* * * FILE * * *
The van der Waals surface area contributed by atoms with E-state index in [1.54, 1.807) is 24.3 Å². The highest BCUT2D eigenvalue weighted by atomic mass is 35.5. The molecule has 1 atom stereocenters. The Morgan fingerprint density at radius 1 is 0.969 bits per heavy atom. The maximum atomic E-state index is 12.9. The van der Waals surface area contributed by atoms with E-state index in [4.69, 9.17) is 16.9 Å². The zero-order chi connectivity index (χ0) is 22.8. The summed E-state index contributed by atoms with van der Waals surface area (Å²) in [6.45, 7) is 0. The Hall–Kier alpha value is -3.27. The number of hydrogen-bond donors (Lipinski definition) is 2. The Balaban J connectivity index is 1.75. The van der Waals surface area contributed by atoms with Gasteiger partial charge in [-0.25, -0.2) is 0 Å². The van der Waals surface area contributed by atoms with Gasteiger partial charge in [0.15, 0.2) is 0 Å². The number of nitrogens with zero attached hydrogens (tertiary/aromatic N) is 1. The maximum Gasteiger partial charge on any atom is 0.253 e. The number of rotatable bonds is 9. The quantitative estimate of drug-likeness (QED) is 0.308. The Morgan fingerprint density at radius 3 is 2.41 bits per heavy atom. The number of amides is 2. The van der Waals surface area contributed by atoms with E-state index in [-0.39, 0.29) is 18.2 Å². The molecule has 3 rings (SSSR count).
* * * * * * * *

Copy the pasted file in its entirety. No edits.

The van der Waals surface area contributed by atoms with E-state index in [1.54, 1.807) is 24.3 Å². The highest BCUT2D eigenvalue weighted by atomic mass is 35.5. The molecule has 1 atom stereocenters. The Morgan fingerprint density at radius 1 is 0.969 bits per heavy atom. The maximum atomic E-state index is 12.9. The van der Waals surface area contributed by atoms with E-state index in [4.69, 9.17) is 16.9 Å². The zero-order chi connectivity index (χ0) is 22.8. The summed E-state index contributed by atoms with van der Waals surface area (Å²) in [6.45, 7) is 0. The Hall–Kier alpha value is -3.27. The number of hydrogen-bond donors (Lipinski definition) is 2. The Balaban J connectivity index is 1.75. The van der Waals surface area contributed by atoms with Gasteiger partial charge in [-0.25, -0.2) is 0 Å². The van der Waals surface area contributed by atoms with Gasteiger partial charge in [0.15, 0.2) is 0 Å². The number of nitrogens with zero attached hydrogens (tertiary/aromatic N) is 1. The maximum Gasteiger partial charge on any atom is 0.253 e. The number of rotatable bonds is 9. The quantitative estimate of drug-likeness (QED) is 0.308. The Morgan fingerprint density at radius 3 is 2.41 bits per heavy atom. The number of amides is 2. The van der Waals surface area contributed by atoms with E-state index in [-0.39, 0.29) is 18.2 Å². The molecule has 3 rings (SSSR count).